The Rules of Arena Football (Indoor American Football) – EXPLAINED!

The Rules of Arena Football (Indoor American Football) – EXPLAINED!

Ninh explains:- The Rules of Arena Football The object of the game is for your team to
score more points than the opposing team. Arena Football, sometimes known as Indoor
Football or Indoor American Football, is a variation of played Indoors on a shorter field
with smaller posts. Teams are made up of 24 players in the AFL,
with 8 players taking the field at any one time. The field is 50 yards long by 85ft wide, with
two 8 yard endzones at each end. White markings on the field help players,
referee’s and spectators keep track of what’s going on. The game starts with a kickoff.
The team with possession of the ball is known as the offense, and the team without the ball
is the defense. The job of the offense is to move the ball
up the field and score points. This can be done by either running forwards
with the ball, or by throwing it up the field for a teammate to catch. The offense is given 4 chances (or 4 downs)
to make at least 10 yards. If the offense manages to move the ball 10
yards or more, they will retain possession of the ball whilst given another 4 downs to
make another 10 yards. On your TV screen, you will see this graphic.
This tells you what down the team is on and this tells you how many yards they need to
make. The defence’s job is to stop the offense
moving the ball forwards by tackling. This includes pulling them to the ground,
stopping them from moving forward or forcing them into the side barriers of the field. If the offense fails to move the ball 10 yards
within 4 downs, the ball is given to the defending team at that point.
The defending team will then bring on their offensive players and try and move the ball
in the opposite direction so that they can score. Unlike normal American Football, punting is
not allowed – so on the last down, teams will usually kick for goal or try and get
a touchdown. The teams will usually have three different
units of 8 players that come on the field at different times. They include: The Offense.
These players will usually come on the field when they have possession of the ball.
The offensive unit consists of these positions The quarterback is the most important player
on the field as he’s the one who decides to pass the ball up the field, hand it off
to a teammate so that they can run with it, or run with it himself.
These offensive line positions are usually responsible for protecting the quarterback.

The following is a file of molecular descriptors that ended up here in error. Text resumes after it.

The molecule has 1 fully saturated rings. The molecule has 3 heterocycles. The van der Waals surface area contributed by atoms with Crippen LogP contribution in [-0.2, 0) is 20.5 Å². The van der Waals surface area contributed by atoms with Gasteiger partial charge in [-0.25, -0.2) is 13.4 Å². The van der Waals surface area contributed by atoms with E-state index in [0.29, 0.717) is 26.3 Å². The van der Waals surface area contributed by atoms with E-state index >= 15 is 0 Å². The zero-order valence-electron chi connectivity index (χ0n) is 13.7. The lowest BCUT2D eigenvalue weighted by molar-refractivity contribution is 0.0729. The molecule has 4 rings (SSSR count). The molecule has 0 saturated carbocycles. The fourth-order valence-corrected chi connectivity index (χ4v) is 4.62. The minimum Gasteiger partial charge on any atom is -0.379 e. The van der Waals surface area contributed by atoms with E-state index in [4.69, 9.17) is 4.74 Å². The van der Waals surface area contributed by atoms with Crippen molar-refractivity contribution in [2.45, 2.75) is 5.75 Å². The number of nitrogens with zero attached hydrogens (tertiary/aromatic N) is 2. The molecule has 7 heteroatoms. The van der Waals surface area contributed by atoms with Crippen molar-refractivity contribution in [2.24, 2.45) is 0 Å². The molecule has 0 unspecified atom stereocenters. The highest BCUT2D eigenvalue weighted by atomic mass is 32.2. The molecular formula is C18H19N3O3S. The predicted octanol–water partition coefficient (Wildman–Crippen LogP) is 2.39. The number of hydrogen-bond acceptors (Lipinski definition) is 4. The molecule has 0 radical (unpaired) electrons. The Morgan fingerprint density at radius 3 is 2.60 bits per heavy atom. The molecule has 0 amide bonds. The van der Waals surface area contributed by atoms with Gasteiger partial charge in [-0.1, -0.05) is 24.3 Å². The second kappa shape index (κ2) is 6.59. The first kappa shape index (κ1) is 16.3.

The tight end has to designate himself as the tight end, and line up opposite the opposing
jack linebacker. The wide receivers are responsible for running
down the field to catch the ball thrown by the quarterback,
The full back is responsible for running with the ball up the field. The Defense
These players will usually come on the field when the other team has the ball.
The defensive unit consists of these positions – The defensive line is responsible for moving
past the offensive line. The Mac linebacker may attack the quarterback.
The Jack linebacker must stay behind the line of scrimmage but may move 5 yards laterally
and backwards. And the defensive backs try and stop the wide
receivers and passes up the middle of the field. Special Teams.
Special teams are specialist players that come on the field when there is a kick involved.
Within the special teams is a mix of offensive and defensive players mixed with either a
kicker for offense, or a kick returner for defense. Now you know what all the players do and how
the game is played. But how do you score? In Arena Football, there’s several different
ways of scoring: 1. Touchdown:
The main way of scoring is via a touchdown. If the ball is carried into the endzone area,
or thrown and caught in the endzone, this is a touchdown and is worth 6 points.
Unlike in Rugby, you do not need to touch the ball down on the ground, all you have
to do is cross the line with the nose of the ball to score. 2. Extra points.
Once a touchdown has been scored, you have the option of kicking it through the uprights
for an extra point, or try and pass or run the ball into the endzone again for an extra
two points. You can also drop the ball onto the floor
and kick it through the uprights, and this also scores two points.
Most teams play it safe and go with the one point. 3. Field Goal.
At any time, the team with the ball can kick the ball between the posts and over the crossbar.
To do this, they must hand it to a teammate who will hold it on the ground ready for a
kicker to make the kick. A successful kick scores 3 points. 4. Drop Kick
At any time, the team with the ball can drop the ball onto the floor and kick the ball
between the posts and over the crossbar. This is harder than a field goal, but scores more
points. A successful kick scores 4 points. 5. Safety
If the defense tackles an offensive player behind his own goal line, the defending team
scores two points. The game is played in 4 x 15 minute quarters,
for a combined playing time of 60 minutes. Highest score at the end of 60 minutes wins.
Ties are rare in American Football, and overtime periods are played if necessary to determine
a winner. Different indoor leagues have different rules about tie games. Is that it? Is that all I need to know. Well, you’re almost there, but Arena Football
is filled with lots of rules, and you’ll need to understand a few more of them before
you watch or play a game. For example. REBOUND NETS